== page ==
Sometimes there are legal limitations on the use of data linkages. For example, employers are legally forbidden to link some claims data from their employees’ health insurance records to employer-based records without protection of the employee’s privacy. The Health Insurance Portability and Accountability Act (HIPAA) regulations require removal of identifiers from publicly released data, although exceptions can be authorized (with appropriate safeguards) when required for research. The use of social security earnings data by researchers outside the agency is severely limited.
A further barrier to data linkages is the need for negotiation across agencies and entities that maintain the data, which might have varying confidentiality provisions. Thus, linkages across agencies may require complex interagency negotiations.
Several methods are used to guard against harmful uses of linked data and to protect confidentiality. Masking and deidentification are two procedures that maintain the integrity of an individual’s data but strip any personally identifying information from the linked record. The National Center for Health Statistics (NCHS), the Agency for Healthcare Research and Quality (AHRQ), and the Census Bureau all maintain restricted-access data centers that are housed in a secure setting but make the data available to researchers with proper credentialing and assurances of nondisclosure. These techniques facilitate the use of linked data. (See NRC, 2000 and NRC, 1993 for more extensive discussions of these methods.)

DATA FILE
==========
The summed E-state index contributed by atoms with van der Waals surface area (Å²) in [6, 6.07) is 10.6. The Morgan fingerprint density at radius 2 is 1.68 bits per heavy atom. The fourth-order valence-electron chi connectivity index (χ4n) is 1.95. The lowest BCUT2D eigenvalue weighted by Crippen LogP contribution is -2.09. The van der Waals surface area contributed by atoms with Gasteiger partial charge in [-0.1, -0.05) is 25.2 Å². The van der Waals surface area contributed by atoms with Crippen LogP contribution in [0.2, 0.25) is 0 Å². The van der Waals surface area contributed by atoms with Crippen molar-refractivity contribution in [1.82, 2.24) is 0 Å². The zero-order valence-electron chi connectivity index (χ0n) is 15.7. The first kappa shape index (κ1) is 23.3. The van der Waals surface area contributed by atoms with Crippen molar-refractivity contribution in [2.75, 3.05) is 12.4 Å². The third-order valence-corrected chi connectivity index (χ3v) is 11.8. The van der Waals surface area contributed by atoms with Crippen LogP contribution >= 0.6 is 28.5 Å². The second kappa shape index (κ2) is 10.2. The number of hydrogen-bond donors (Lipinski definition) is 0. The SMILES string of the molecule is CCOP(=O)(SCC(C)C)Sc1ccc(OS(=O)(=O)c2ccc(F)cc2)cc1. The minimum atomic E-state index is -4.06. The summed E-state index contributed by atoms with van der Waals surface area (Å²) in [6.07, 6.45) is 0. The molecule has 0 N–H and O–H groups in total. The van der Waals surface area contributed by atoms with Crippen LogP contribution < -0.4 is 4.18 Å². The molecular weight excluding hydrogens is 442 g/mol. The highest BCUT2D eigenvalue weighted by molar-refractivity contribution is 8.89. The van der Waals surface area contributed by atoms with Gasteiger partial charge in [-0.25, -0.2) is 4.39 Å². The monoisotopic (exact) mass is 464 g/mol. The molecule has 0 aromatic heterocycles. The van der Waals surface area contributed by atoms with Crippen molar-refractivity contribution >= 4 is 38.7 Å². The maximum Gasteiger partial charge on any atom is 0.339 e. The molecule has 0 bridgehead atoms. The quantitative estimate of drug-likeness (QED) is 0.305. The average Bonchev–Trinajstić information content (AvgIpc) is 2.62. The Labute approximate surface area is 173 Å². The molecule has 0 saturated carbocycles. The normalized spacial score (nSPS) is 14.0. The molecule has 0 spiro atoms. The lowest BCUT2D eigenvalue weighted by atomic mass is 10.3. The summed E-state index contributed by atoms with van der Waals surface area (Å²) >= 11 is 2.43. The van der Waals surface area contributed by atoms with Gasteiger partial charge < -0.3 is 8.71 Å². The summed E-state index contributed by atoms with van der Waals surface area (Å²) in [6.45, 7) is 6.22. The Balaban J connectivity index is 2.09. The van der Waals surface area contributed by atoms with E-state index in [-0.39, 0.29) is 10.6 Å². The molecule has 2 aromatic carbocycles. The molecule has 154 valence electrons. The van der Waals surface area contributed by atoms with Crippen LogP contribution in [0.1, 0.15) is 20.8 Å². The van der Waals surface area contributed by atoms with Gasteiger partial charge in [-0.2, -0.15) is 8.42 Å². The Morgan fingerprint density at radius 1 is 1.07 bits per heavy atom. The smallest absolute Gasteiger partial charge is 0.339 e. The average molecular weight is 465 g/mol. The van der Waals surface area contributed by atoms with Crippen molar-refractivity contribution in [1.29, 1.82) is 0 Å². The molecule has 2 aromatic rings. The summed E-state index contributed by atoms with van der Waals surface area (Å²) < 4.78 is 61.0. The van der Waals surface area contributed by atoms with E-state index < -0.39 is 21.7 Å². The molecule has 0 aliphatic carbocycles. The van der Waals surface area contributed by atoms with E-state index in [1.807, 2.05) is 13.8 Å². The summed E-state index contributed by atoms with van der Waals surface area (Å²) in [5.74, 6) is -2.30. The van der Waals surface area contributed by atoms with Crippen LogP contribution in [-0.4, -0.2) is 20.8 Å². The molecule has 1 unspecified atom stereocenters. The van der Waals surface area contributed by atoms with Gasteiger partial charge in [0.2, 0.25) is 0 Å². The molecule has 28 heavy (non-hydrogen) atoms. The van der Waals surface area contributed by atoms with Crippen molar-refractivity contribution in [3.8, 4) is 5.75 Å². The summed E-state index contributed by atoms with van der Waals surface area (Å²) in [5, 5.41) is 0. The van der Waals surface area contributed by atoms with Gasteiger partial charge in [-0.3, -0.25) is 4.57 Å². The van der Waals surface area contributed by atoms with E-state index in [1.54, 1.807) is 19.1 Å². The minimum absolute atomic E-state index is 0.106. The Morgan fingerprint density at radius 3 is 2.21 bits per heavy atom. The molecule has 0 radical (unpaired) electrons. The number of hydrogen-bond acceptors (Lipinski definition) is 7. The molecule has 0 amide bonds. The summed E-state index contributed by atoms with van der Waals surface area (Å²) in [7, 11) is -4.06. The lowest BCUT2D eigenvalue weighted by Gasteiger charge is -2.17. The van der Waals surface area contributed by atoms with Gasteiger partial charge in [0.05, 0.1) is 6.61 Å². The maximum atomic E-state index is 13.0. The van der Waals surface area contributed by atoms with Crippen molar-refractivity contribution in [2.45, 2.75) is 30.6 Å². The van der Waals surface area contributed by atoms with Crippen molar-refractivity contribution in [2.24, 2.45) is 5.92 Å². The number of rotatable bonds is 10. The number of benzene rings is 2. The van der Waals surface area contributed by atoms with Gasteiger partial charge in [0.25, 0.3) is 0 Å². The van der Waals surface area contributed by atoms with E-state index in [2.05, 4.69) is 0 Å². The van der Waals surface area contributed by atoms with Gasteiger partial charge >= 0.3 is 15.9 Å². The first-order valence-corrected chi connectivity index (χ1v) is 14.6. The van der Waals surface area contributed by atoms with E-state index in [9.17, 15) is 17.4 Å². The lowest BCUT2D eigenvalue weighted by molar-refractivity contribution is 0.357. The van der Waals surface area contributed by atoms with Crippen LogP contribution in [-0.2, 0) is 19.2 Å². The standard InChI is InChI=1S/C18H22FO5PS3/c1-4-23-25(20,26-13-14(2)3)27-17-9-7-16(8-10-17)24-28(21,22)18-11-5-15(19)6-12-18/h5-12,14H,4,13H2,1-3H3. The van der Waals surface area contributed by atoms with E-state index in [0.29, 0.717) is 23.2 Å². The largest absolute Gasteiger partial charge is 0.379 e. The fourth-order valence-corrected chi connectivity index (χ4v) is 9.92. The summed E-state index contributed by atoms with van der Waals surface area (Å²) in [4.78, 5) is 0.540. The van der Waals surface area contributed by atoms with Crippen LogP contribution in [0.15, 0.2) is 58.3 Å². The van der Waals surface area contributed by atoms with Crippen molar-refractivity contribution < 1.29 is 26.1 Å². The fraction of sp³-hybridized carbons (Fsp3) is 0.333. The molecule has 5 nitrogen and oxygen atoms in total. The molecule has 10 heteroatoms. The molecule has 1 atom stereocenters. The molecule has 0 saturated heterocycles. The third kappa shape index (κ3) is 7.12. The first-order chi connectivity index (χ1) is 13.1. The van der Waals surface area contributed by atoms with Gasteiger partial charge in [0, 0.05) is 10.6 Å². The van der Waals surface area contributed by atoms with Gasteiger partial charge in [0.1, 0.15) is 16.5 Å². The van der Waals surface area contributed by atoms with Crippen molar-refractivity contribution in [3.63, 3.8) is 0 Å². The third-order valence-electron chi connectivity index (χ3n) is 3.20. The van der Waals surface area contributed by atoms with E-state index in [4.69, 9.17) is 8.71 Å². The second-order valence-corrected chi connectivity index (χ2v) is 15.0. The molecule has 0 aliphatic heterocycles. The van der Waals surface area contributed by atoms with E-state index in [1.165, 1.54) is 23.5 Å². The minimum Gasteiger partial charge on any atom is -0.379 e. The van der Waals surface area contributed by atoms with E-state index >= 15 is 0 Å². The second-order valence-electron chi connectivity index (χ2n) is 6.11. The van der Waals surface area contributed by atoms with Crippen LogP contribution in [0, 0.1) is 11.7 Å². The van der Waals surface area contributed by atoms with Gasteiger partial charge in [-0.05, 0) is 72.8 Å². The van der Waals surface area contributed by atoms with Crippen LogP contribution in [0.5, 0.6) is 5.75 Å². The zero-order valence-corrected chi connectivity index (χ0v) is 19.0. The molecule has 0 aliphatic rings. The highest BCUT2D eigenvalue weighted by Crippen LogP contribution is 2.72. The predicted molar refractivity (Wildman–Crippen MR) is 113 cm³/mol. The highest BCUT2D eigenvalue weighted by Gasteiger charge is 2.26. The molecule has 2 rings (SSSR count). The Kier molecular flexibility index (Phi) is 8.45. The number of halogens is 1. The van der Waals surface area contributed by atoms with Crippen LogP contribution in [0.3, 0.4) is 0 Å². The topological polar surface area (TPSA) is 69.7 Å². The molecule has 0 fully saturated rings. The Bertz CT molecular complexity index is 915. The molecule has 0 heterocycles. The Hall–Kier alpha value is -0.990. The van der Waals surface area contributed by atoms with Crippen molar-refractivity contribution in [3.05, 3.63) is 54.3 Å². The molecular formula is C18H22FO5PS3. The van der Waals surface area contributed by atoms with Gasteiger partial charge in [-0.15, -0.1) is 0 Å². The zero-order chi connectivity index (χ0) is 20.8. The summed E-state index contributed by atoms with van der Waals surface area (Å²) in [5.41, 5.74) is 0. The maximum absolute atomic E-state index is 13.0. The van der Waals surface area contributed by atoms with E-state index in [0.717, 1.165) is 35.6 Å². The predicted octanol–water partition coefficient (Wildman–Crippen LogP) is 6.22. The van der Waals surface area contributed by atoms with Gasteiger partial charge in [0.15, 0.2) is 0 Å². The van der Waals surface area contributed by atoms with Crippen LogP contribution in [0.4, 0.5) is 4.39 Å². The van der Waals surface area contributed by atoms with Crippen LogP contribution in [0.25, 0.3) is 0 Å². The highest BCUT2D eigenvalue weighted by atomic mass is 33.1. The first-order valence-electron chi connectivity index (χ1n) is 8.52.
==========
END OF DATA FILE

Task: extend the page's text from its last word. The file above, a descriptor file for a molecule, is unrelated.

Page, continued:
Sometimes when it is impossible to link data on individuals from two or more data sets, individual data from one set are linked to geocoded area-based measures from another set of data, which serve as a proxy for individual measures. As mentioned previously in this chapter, geocoding and the use of area-based measures are not perfect proxies for an individual-level variable. Area-based measures both at the Zip Code and census tract level are not as precise as individual-level data (Geronimus and Bound, 1998). But some area-based measures have been found to be better than others for health outcomes models: for example, aggregate income, education, and occupation were better predictors of health outcomes than socioeconomic index measures (Geronimus and Bound, 1998). This study also found that census tract-level measures are not significantly better than Zip Code-level measures. Krieger (1992) found that block group measures of SEP performed better than census tract measures of SEP for some health outcomes, but that the opposite was true for others. In a more recent study that examined many different health outcomes (e.g., birth and death outcomes, incidence of cancer and other diseases, and homicide), Krieger et al. (2003) found that census tract- and census block-level measures of SEP gave consistent parameter estimates of the effects of these SEP measures on outcomes across different racial, ethnic, and gender groups, while Zip Code-level measures were less consistent. This study also found that the percent